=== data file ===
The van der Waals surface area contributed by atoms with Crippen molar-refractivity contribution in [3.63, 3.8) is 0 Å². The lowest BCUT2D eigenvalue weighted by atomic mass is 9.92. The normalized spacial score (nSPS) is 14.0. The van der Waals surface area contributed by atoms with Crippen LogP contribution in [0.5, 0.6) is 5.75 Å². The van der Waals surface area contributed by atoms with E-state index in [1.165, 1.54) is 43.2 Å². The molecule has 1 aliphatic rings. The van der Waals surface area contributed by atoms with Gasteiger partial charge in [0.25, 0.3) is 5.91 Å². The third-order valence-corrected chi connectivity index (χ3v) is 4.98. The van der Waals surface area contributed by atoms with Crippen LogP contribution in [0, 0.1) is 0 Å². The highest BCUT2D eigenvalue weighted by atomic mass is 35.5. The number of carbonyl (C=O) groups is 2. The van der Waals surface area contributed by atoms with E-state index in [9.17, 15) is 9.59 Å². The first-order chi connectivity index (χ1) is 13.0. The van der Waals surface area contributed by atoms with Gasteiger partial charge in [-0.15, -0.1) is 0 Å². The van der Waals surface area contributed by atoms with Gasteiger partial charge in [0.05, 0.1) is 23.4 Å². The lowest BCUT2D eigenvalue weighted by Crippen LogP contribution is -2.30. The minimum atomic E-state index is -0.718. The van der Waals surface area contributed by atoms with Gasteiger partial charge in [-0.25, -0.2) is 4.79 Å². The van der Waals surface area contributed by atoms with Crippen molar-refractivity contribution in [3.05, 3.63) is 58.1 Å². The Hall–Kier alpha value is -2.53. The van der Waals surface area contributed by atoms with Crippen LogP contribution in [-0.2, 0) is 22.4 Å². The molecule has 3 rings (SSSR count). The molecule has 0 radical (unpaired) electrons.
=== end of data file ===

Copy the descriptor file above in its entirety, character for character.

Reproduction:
The van der Waals surface area contributed by atoms with Crippen molar-refractivity contribution in [3.63, 3.8) is 0 Å². The lowest BCUT2D eigenvalue weighted by atomic mass is 9.92. The normalized spacial score (nSPS) is 14.0. The van der Waals surface area contributed by atoms with Crippen LogP contribution in [0.5, 0.6) is 5.75 Å². The van der Waals surface area contributed by atoms with E-state index in [1.165, 1.54) is 43.2 Å². The molecule has 1 aliphatic rings. The van der Waals surface area contributed by atoms with Gasteiger partial charge in [0.25, 0.3) is 5.91 Å². The third-order valence-corrected chi connectivity index (χ3v) is 4.98. The van der Waals surface area contributed by atoms with Crippen LogP contribution in [0, 0.1) is 0 Å². The highest BCUT2D eigenvalue weighted by atomic mass is 35.5. The number of carbonyl (C=O) groups is 2. The van der Waals surface area contributed by atoms with E-state index in [9.17, 15) is 9.59 Å². The first-order chi connectivity index (χ1) is 13.0. The van der Waals surface area contributed by atoms with Gasteiger partial charge in [-0.15, -0.1) is 0 Å². The van der Waals surface area contributed by atoms with Gasteiger partial charge in [0.05, 0.1) is 23.4 Å². The lowest BCUT2D eigenvalue weighted by Crippen LogP contribution is -2.30. The minimum atomic E-state index is -0.718. The van der Waals surface area contributed by atoms with Gasteiger partial charge in [-0.25, -0.2) is 4.79 Å². The van der Waals surface area contributed by atoms with Crippen molar-refractivity contribution in [3.05, 3.63) is 58.1 Å². The Hall–Kier alpha value is -2.53. The van der Waals surface area contributed by atoms with Crippen LogP contribution in [-0.2, 0) is 22.4 Å². The molecule has 3 rings (SSSR count). The molecule has 0 radical (unpaired) electrons.